The portable cinema
A guide to Hollywood in your hand
Keeping on top of your favourite TV shows and movies has become somewhat of a necessity in this digital age. As everyone from your neighbour to the stranger on the bus happily discusses the pivotal final act of that thing-you-really-love at the top of their lungs on a daily basis. The best media is now available on demand and the communal lounge room viewing experience has become an occasional treat rather than the norm. The portability of laptops, smartphones, tablets and gaming consoles means you can take your entertainment with you wherever you go. Sure, we’re all working later and longer these days but we’re also offorded opportunities to really make the most of those sluggish commutes or never-ending waiting rooms. The options may seem endless when selecting what will become your main go to device for enjoying the fruits of Hollywood – it does seems like anything can play just about everything these days – but there are some key elements that you need to consider to avoid future frustrations and get yourself set-up to happily switch off whenever you feel like it. It’s BYO popcorn though, FYI.
This probably the most important factor to consider. If you’re going to be staring at this thing for an hour or so a day you don’t want it to be doing any major damage to your eyesight. Much smarter people than us have said that ideally you want to be an arms length away from a screen your watching at any given time, so with that as a rough rule (imagine you’re holding your device roughly where you’d hold a broadsheet newspaper to read) a lot of the smaller smartphones aren’t going to cut it. Let’s call five inches wide as your bare minimum for screen size. This does rule out the likes of the iPhone 5 (despite it’s progression to the 16:9 ratio) but it might be worth looking out for the bigger screens promised by the upcoming iPhone 6 range. On the other end of that spectrum anything that’s getting beyond 10 inches wide is starting to defeat the purpose of being portable and lightweight in the first place, so let’s call that your cut off point for smartphones and tablets. If you’re after a netbook stretch that to 11.6 inches just to make sure you can get a full HD screen.
You need to remember that most programming is presented in 16:9 ratio, just like your TV. Keeping this in mind, some tablets and smartphones don’t adhere to this dimensions – most notably the standard iPad – which means have black bars either side of the image you’re watching and the space being used on the device is drastically reduced. You’ll still get these black bars sometimes when watching a film that is presented in a widescreen format but not to this extreme. For that reason we’d rule out anything that doesn’t conform to a 16:9 or 16:10 widescreen format. You want the image to fill out as much of the screen as possible, right? Yep, you do.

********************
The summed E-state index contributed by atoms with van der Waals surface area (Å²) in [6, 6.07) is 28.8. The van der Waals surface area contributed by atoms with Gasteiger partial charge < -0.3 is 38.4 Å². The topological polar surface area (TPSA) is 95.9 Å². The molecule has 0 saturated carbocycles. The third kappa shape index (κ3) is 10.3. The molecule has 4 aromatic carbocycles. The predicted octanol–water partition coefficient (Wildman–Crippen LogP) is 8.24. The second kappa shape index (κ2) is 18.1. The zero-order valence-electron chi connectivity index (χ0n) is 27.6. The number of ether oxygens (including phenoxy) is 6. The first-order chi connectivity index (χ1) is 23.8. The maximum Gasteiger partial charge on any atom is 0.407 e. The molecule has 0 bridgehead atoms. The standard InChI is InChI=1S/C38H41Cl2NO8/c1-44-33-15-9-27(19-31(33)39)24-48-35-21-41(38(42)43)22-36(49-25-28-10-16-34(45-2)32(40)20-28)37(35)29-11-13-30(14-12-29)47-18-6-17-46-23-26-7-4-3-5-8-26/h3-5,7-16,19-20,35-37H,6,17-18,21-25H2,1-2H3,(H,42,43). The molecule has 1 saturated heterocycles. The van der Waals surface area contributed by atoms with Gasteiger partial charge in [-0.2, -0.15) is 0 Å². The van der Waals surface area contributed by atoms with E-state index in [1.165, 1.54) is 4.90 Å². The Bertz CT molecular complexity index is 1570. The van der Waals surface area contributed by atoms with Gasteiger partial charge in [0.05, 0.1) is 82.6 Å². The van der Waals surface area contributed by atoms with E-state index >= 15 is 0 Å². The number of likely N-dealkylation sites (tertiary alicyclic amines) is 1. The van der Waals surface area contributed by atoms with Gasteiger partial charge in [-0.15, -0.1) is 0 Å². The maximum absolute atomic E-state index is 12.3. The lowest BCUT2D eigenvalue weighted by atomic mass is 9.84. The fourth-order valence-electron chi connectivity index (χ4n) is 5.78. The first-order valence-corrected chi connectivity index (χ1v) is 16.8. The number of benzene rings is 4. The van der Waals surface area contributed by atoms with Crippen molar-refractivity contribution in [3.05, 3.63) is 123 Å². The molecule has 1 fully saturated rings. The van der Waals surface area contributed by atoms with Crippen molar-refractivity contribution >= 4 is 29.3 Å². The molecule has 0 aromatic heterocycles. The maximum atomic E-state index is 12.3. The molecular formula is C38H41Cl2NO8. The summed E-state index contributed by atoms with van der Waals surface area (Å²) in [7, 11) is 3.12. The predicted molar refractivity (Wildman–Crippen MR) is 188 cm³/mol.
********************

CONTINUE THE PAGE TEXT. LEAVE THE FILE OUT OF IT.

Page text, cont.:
A little bit of future proofing never goes astray. A full HD (1080p) display is a must. Don’t settle for mere HD or 720p resolution. 4K or 2K resolution as a standard feature for smaller devices is still a long way from being the norm so don’t get caught up chasing that dragon just yet.
Nobody wants to have their battery run out just when they’re about to find out who the killer is. Also, if you’re using your device for more than just watching movies, killing off your battery before lunchtime is really going to mess up your day. Be sure to look at how much time is listed for “video playback” on a full battery when perusing your specs. Netbooks can chew batteries a lot faster than other portable devices so look at that those very closely. Smartphones are getting better all the time, with the likes of the Samsung Galaxy S4 backing itself for 11 hours of video playback. Anything that promises 8 hours minimum of video playback should serve you well.
You won’t always have something loaded on to your device ready to go and the process of downloading and loading up your device every day can be a real chore. Make sure you select a device that has easy direct access to a service from which you can buy content (download or stream).
Most tablets weigh in around 700 grams and that’s not going to put your back out by any stretch. Smartphones are a lot less as are portable gaming devices. Netbooks creep up into the 1.2 kg range and that’s about as far you want to go. Say a brick weighs 2.7 kg – do you really wanna be carrying around half a brick all the time?
An average HD movie comes in at around 4 gig. And average HD TV episode is 1.5 gig. A 12-part series is therefore around 18 GB. It’s nice to have a solid TV series and a couple of movies kicking around on your portable device for a rainy day or a train delay, so we recommend starting off with 32GB of storage space as your minimum. This only really cuts out the basic to medium models when it comes to smartphones and tablets. Go top shelf.
When it comes to sound, it’s all about your headphones. For portability and ease of use, you really want to get a nice set of Bluetooth headphones. This way you’re not dealing with tangling cables every time you stand up or sit down. Pausing and resuming playback is a lot easier when you don’t have to avoid catching a fellow commuter with a wayward cord every time you move about. Keep a back up pair of cheapies for when your battery runs out but these will make your portable cinema experience a lot smoother.
As you can see, there’s quite a few variables when choosing the best way to watch on the run. Hopefully you’re now armed with the info you need when looking to invest in a great portable device for your on screen entertainment. That said, to keep things easy we’ve narrowed down our top choices from each category, all of which fit our strict criteria, of course.
Smartphone: Samsung Galaxy Note 3
Portable Gaming Console: PS Vita + 32GB Memory Card
Tablet: Microsoft Surface 2